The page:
5 Ways to Establish a 'Quick Win' Culture in Your Company Ever hear of the progress principle? It could be a great motivator for your team.
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We all want to win big. We want to create a success story -- something that crosses boundaries, gathers speed and lasts a lifetime. But a success story can't be formed in one go; it needs to be written line by line and chapter by chapter.
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You can use quick wins to write your success story in a way that connects your employees to their own progress within your company. In fact, recent research has found that when people see incremental progress in their work (and celebrate those small successes), they're more productive, engaged and creative.
This isn't a new phenomenon. Before winning the Nobel Prize in 1962, Francis Crick and James Watson were just two scientists trying to build a DNA structure. But along the way, they found their daily attitudes influenced by the amount of progress they'd made. This phenomenon -- which researchers later deemed the "progress principle" -- asserts that "making progress in meaningful work" potentially increases motivation more than any other factor.
By leveraging the progress principle, you can help your employees feel connected to the larger success of your company, which, in turn, will encourage them to work harder and be more personally invested. But how can you bring a culture of quick winning into your company? Here are five things you should be doing:
1. Lead with transparency.
It's your responsibility as a leader to make sure the "hows" and "whys" of each quick win are communicated and understood. People may be dubious of change, especially when it involves a newfound love of performance metrics. They may feel their their every move is being tracked and judged.
So, show your team how the changes you're making circle back to efficiency and profitability. Make sure you fully explain each new metric as you introduce it, and above all, prove that the "quick win" process works before you start expanding it.
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2. Test quick-winning within one department.
Test out the process of measuring and celebrating quick wins by starting with one department within your organization. Start with your financial team or your marketing team, for example. This will let you set up your dashboards and get into a rhythm in a controlled environment. Then, you can observe how the small victories within that department contribute to larger wins over time.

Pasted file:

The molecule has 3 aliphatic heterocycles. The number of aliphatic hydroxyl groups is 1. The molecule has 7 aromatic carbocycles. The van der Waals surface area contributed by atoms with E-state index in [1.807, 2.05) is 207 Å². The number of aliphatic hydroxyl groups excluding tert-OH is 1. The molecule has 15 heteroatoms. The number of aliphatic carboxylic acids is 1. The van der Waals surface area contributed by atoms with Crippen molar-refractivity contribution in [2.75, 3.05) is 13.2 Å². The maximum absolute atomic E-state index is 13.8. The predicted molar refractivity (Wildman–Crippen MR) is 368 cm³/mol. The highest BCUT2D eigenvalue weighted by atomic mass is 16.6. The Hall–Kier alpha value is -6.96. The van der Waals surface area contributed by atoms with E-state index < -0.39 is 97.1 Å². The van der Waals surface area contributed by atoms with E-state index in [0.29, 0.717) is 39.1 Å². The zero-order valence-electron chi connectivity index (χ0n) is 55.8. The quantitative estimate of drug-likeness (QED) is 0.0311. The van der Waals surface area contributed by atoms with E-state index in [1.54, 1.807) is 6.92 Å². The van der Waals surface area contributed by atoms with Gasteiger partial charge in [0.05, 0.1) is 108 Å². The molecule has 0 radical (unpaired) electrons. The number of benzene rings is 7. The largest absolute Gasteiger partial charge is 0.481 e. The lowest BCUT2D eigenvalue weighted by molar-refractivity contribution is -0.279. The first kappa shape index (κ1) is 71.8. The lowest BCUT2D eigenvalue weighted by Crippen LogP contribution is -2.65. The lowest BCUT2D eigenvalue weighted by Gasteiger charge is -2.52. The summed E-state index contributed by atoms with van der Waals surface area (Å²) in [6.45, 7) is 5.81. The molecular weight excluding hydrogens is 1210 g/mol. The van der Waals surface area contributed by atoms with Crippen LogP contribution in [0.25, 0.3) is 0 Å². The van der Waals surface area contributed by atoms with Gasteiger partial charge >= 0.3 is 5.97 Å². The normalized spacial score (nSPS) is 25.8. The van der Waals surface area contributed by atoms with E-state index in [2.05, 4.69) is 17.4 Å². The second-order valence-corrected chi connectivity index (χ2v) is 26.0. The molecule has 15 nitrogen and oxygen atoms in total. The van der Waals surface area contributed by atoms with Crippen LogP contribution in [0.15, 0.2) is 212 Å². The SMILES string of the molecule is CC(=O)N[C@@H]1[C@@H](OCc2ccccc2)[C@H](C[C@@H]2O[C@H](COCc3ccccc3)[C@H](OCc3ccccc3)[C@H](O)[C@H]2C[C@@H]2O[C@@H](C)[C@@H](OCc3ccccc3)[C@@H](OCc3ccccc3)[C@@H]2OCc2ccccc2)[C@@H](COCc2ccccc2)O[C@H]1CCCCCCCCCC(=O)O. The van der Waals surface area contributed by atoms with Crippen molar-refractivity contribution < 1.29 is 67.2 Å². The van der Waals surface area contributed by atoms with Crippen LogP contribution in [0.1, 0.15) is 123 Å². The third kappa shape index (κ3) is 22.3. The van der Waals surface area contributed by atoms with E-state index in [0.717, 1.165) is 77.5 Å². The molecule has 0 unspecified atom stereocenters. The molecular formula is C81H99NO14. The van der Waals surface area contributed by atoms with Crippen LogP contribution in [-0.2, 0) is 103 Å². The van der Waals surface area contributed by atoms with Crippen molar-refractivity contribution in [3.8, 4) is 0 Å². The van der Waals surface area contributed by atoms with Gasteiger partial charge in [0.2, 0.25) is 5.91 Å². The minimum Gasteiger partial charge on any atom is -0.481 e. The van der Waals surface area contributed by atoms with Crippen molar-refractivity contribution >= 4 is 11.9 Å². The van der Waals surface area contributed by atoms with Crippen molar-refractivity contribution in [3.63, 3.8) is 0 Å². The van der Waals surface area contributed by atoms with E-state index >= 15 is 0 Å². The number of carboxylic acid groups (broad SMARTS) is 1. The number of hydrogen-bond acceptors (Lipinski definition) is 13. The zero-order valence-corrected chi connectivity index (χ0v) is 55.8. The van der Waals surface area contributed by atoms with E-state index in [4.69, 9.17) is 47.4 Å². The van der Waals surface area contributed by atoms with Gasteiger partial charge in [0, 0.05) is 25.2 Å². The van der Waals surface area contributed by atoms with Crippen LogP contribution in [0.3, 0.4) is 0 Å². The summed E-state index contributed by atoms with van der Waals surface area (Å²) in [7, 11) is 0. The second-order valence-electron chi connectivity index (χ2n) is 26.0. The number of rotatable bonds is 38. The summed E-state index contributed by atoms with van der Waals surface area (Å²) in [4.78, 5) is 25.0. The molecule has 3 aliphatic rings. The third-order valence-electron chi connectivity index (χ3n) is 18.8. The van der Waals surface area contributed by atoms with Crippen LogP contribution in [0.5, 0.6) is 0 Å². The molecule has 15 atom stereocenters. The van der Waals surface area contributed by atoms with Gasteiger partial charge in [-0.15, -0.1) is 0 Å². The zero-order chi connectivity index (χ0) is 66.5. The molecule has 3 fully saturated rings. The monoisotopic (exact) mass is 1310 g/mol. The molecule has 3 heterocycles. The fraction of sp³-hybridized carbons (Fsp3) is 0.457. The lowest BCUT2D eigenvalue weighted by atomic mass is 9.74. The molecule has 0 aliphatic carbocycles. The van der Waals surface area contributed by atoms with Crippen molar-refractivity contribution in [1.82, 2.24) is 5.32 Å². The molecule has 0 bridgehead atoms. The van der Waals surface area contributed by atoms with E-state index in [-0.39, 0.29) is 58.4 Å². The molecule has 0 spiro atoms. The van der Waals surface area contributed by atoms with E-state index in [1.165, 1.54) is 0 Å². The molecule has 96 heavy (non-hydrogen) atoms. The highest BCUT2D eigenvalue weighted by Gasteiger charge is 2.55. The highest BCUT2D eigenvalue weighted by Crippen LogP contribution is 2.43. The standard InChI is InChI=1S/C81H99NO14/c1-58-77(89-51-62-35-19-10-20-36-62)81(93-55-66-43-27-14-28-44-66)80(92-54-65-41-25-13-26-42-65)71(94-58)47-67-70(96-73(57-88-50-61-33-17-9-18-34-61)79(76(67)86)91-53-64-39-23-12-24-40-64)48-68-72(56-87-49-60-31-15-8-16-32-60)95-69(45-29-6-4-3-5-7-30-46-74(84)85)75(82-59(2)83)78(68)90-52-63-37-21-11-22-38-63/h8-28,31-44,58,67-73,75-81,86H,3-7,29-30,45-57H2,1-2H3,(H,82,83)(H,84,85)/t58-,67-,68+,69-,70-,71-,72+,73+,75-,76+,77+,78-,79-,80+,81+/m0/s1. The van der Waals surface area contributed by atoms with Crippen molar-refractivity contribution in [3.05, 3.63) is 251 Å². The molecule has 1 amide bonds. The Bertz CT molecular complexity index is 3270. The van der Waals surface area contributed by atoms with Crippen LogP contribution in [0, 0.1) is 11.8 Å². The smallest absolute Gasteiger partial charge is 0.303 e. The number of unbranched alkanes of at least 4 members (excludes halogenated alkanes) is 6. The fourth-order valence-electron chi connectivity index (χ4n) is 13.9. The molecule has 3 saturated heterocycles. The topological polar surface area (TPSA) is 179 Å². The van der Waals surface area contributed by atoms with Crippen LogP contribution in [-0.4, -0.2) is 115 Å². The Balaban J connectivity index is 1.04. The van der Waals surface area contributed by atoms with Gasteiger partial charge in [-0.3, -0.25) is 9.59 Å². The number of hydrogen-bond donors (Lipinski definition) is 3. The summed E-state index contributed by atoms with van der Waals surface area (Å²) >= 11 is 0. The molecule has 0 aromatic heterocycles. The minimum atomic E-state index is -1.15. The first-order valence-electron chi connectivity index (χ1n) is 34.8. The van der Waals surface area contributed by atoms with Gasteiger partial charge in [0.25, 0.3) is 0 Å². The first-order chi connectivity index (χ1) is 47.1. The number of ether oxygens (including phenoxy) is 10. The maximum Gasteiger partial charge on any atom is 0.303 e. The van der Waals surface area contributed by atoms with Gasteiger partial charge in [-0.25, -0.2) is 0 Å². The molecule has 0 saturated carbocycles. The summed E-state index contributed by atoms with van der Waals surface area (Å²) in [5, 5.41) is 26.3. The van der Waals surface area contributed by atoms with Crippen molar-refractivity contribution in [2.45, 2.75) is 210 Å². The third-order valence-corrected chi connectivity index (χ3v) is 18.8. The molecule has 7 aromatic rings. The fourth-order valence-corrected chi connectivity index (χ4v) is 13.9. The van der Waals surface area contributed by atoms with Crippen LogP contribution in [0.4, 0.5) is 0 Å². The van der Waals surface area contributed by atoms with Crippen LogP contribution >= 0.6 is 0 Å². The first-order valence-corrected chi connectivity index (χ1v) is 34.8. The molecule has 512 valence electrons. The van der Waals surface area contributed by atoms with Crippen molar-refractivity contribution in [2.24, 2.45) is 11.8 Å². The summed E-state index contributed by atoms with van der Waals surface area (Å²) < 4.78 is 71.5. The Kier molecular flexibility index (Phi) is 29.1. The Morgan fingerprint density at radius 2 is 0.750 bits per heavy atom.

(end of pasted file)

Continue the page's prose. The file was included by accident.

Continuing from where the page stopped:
3. Identify your agents of change.
You shouldn't be leading this powerful "quick win" machine by yourself. Rather, appoint a collaborative team of quick winners to work behind you. Identify teammates who get excited about change and are eager to improve company processes. They'll become your best ambassadors -- special agents you can trust to use the first few trial wins to build a "quick winning" culture.
4. Create layered projects.
Establishing a "quick win" culture in your team is possible only if you can set up your projects with multiple levels of wins. Each business goal you lay out needs to be comprised of layers so your employees can easily see their incremental progress.
Make each layer visible by employing analytics dashboards and data-visualization tools. And communicate each quantifiable progression to your whole team so you're building a healthy sense of competition and collaboration as you go.
5. Use quick wins to tell a story.
Giving your teammates the chance to pause and celebrate after small victories allows them to start building a narrative toward their goals. This recognition can create momentum and meaning, which will create not only the internal story that will propel your team forward, but also the story that you will tell the world.
Use "quick win" milestones to build your company's story. Host celebrations, and record the evidence. Perhaps you can hire a photo booth as HubSpot did to celebrate its brand journey at its annual INBOUND conference.
Remember: Success stories are made in small increments. Start telling yours by introducing a "quick win" culture to revamp the way your team works and enact positive change in your entire organization.
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